1. Pioneers – individuals that enjoy taking risks and are open to new possibilities. They tend to be imaginative, creative, spontaneous team members who place less emphasis on finer details or how things have been done in the past. Unsurprisingly, pioneers are advocates of brainstorming and other methods of collaborative idea generation. They’re also comfortable with ambiguity and are adaptable to change.
  2. Drivers – Deloitte notes that drivers love a challenge and can generate momentum even when it’s difficult. They tend to be focused, competitive, and adept at determining the shortest possible path to their objective. They’re also logical, technical, quantitative, and disdain small talk. But they do respect those who are at their level.
  3. Guardians – these individuals are best known for their stability. They are methodical, disciplined, and meticulous, and only move forward once a solid foundation has been established. Guardians also believe it is important to follow a structured process when completing a task.
  4. Integrators – as the name suggests, integrators love to create connections between people and ideas. They possess a trusting nature and the ability to develop meaningful relationships that extend beyond standard networking or team collaboration. Integrators are also more than happy to help when required and will always do so with a smile on their face.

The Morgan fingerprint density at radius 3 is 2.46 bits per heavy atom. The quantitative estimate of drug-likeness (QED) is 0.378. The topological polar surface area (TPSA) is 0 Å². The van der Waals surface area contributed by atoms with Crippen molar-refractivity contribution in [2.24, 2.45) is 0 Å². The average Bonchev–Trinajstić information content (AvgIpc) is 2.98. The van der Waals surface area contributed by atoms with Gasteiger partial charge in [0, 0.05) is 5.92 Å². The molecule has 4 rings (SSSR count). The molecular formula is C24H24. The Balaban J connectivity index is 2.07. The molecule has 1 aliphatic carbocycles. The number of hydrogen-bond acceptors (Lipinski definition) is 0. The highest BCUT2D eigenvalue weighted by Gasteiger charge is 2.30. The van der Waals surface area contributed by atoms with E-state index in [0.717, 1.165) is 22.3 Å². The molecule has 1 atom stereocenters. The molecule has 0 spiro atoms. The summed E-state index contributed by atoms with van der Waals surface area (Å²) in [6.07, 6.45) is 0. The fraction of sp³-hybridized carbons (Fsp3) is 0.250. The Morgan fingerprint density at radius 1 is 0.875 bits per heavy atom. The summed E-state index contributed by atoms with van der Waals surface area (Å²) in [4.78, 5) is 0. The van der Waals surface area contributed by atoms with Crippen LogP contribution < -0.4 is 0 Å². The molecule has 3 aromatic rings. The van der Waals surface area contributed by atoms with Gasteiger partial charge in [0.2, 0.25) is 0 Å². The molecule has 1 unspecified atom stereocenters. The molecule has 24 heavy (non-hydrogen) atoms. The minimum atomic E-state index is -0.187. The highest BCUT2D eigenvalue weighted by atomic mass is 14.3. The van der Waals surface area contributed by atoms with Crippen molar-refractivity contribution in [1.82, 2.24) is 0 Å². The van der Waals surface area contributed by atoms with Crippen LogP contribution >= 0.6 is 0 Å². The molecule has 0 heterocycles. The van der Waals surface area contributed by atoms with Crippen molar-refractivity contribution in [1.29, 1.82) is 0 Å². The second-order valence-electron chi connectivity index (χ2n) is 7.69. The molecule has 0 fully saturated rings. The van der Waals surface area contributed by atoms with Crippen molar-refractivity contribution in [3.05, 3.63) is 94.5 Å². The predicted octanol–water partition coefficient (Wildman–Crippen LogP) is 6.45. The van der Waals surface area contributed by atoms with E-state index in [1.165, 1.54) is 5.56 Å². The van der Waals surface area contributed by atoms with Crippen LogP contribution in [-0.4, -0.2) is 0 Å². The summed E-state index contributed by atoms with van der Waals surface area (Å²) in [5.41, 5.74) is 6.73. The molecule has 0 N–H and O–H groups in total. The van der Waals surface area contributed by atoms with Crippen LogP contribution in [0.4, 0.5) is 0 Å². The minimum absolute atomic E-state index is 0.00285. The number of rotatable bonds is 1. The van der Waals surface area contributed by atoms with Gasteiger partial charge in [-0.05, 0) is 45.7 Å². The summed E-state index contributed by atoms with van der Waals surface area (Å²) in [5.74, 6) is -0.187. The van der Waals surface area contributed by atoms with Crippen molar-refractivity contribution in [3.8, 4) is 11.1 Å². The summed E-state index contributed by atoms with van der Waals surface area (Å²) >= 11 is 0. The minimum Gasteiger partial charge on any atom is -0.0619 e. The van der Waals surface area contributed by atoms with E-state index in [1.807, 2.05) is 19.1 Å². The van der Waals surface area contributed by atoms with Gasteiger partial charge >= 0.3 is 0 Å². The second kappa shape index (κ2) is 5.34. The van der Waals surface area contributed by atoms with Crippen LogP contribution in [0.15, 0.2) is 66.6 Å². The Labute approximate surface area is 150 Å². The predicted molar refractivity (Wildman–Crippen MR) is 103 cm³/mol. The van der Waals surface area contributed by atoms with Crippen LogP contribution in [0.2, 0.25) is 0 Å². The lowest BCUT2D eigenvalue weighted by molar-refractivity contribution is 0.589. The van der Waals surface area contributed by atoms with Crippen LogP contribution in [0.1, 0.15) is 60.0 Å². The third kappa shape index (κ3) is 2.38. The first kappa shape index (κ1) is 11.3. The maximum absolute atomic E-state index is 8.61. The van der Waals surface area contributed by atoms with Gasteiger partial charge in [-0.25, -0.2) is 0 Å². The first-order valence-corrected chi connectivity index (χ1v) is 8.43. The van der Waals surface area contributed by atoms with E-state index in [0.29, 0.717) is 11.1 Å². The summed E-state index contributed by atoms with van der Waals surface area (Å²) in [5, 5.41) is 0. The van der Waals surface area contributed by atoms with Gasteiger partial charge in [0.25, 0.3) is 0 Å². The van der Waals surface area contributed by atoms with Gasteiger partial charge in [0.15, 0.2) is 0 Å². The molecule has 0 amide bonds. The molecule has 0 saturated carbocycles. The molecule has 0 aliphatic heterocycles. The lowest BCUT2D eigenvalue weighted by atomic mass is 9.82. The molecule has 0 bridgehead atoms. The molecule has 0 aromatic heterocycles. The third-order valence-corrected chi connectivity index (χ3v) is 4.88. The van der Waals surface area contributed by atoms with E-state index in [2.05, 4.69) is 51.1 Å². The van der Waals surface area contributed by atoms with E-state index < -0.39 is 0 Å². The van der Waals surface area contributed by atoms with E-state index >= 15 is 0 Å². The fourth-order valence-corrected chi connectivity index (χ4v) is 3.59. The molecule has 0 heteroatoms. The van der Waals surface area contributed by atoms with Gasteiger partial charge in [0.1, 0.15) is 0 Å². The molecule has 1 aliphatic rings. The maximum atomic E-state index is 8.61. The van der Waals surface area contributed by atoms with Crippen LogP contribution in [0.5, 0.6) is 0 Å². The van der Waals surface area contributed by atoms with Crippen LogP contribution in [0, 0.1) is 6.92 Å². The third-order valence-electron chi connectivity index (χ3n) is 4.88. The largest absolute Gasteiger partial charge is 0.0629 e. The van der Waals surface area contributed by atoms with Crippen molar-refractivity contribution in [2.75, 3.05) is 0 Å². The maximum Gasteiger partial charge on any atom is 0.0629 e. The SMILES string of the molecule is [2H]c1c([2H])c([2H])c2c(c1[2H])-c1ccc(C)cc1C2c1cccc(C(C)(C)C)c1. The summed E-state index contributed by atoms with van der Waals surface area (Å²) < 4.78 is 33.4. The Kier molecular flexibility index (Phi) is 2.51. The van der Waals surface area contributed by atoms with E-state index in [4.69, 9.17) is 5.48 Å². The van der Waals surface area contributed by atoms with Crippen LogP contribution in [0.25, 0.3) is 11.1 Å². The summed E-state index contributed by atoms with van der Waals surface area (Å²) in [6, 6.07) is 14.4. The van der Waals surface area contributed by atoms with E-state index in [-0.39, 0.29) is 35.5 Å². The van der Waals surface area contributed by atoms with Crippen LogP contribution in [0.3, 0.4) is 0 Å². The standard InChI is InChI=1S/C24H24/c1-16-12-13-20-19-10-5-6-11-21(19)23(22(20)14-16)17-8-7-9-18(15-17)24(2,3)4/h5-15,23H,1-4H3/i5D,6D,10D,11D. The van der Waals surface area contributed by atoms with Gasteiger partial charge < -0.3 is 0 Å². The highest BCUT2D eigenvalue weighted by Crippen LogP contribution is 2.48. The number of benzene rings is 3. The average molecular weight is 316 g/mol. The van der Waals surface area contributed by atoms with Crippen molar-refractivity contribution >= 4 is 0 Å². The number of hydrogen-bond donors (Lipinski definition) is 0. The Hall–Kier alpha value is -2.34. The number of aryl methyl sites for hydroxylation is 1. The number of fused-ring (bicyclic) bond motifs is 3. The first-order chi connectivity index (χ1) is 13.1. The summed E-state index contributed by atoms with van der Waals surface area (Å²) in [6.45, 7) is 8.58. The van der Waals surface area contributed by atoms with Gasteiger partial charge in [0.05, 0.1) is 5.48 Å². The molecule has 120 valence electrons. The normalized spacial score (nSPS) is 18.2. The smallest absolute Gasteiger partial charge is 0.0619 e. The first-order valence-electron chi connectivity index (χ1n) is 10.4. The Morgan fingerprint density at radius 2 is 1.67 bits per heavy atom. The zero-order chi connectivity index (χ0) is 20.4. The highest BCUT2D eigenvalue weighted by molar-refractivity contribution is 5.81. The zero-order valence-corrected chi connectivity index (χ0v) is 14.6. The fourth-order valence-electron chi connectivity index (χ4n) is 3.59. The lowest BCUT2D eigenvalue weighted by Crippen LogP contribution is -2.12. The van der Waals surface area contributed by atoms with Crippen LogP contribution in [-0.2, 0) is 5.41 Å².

Key takeaways:

  • Deloitte Business Chemistry is a model that organizations use to develop emotional intelligence within teams.
  • Deloitte Business Chemistry is a way to increase the emotional intelligence of individuals with organizational teams. It seeks to provide clarification on common organizational problems around team harmony and effectiveness.
  • Deloitte Business Chemistry is characterized by four working styles: pioneers, drivers, guardians, and integrators. Whilst employees may embody a mix of all four styles depending on the context, they tend to prefer one style over the others.